I stared at my feet for what seemed like hours, crossing and uncrossing my legs, trying to keep myself busied with something, trying not to remember why it was that I was here in the first place; this new school, new town, new life. I fidgeted in my seat, growing restless, willing something, anything, to happen.

Then, without warning, the stiff, old woman rose from her seat, causing a flurry of papers to fall to the ground around her. She didn’t seem to notice. She glanced in my direction, starting to walk toward one of the closed doors to her left. Instinctively, I suppose, I stood up and followed.
Inside the well-lit box of a room, I found a small table containing a neatly placed stack of papers and a pencil. The secretary directed me to the chair opposite the papers, then left without so much as another word. I just sat for a few moments, collecting my thoughts, before picking up the top sheet of paper to read the small, black print.

The heading atop the sheet I held read “Student Information.” I sighed, scanning the document, realizing that they expected me to tell my whole life story to them on the papers that followed. I suddenly felt sick, fighting an overcoming desire to run. I regained control of my emotions, picking up the pencil, preparing to fill out my paperwork.

Height, five four. Weight, about ninety. Hair color, black. Eye color, green. The list went on, if nothing else, distracting me from real thoughts. List all distinguishing marks unique to your physical appearance, the paper read. Fine. I described in detail my tattooed feet and the back of my neck, my various piercings, my scars. Scars. My mind settled on my wrists, not knowing how to explain them. I stared at the jagged lines that criss-crossed my skin, fighting back the flood of memories that threatened to consume me.

For a brief moment, I was back in my bedroom in Sheldon, sitting cross-legged on my floor, staring at Jareth, memorizing his smile. His lanky body was sprawled out on my bed, his pallor running somehow deeper than I had remembered it before. He was already ill then, but we never talked about it, pretending that it wasn’t real, that our immortality was still as intact as that of an imaginative child. The sunlight from the clear autumn day shown bright through my window, falling across his face, highlighting his delicate features with a warm glow. I had watched him like that all day, drinking in his essence, wanting to always remember him like this, needing to store in my mind the way his dark hair fell lightly into his eyes, and how he looked so far away when he was deep in thought. I had often wondered what could so captivate his mind that reality would dare not even touch him.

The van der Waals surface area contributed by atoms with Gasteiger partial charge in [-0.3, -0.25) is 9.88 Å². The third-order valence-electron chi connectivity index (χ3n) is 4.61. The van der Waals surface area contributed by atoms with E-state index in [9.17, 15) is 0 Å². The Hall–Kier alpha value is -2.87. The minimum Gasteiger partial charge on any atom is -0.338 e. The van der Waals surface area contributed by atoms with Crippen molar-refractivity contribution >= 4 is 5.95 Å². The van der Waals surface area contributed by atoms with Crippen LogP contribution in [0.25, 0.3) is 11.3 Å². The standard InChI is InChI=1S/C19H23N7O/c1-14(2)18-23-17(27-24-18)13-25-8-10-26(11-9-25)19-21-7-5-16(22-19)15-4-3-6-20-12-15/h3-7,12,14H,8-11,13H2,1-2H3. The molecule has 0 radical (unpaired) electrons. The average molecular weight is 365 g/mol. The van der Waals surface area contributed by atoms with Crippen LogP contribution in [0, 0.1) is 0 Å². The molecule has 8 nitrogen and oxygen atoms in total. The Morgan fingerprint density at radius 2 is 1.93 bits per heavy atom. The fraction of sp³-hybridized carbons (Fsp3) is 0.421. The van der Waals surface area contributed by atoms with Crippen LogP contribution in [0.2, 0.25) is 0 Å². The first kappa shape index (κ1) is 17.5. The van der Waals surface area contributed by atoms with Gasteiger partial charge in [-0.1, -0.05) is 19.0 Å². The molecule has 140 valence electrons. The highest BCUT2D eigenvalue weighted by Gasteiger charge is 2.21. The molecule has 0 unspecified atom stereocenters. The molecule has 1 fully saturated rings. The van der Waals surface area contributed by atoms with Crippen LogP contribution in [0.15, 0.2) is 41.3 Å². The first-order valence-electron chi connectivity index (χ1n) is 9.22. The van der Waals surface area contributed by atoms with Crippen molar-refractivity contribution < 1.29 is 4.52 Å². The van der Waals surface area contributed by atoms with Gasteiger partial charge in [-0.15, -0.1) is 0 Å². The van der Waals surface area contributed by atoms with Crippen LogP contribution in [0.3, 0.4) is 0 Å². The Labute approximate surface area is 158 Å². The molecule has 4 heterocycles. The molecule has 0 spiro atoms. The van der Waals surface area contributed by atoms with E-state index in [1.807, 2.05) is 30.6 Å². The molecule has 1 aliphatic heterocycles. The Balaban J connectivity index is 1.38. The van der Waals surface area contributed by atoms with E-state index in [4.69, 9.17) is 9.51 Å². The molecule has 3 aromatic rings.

Back in the room, seated at the table, staring at the sheets of paper, I found that I had completed several of the next blanks without any knowledge of having done so. I placed the now completed page back on the stack, picking up the next. The new paper served as a medical history form of sorts, and I approached it with absolute caution, not wanting to be asked to leave only halfway through my first day here. I eased into the information, first filling in the blanks asking about my allergies, medical contacts and the like, then reluctantly moving on to the section pertaining to current medical conditions and medications.

.. you may read the rest at
dead emilys grave

By deademily

i'm a writer. i also teach dance ( i.e. i can bend in ways a girl just wasn't meant to move.) *baby's on fire, better throw her in the water, look at her laughing, like a heiffer to the slaughter. photographers snip-snap, take your time, she's only bu


  1. This has lots of description, and imagery, which I like.

    I am quite interested in this story, from what I have read so far. I am enjoying it immensly.

    I, myself, am working on a story….

  2. So far what I have read has kept me very interested, and it pleases me to be able to simply log on to darksites and find such great literature!
    I shall read the rest at a later date and tell you what I think, ok?

    Loving it!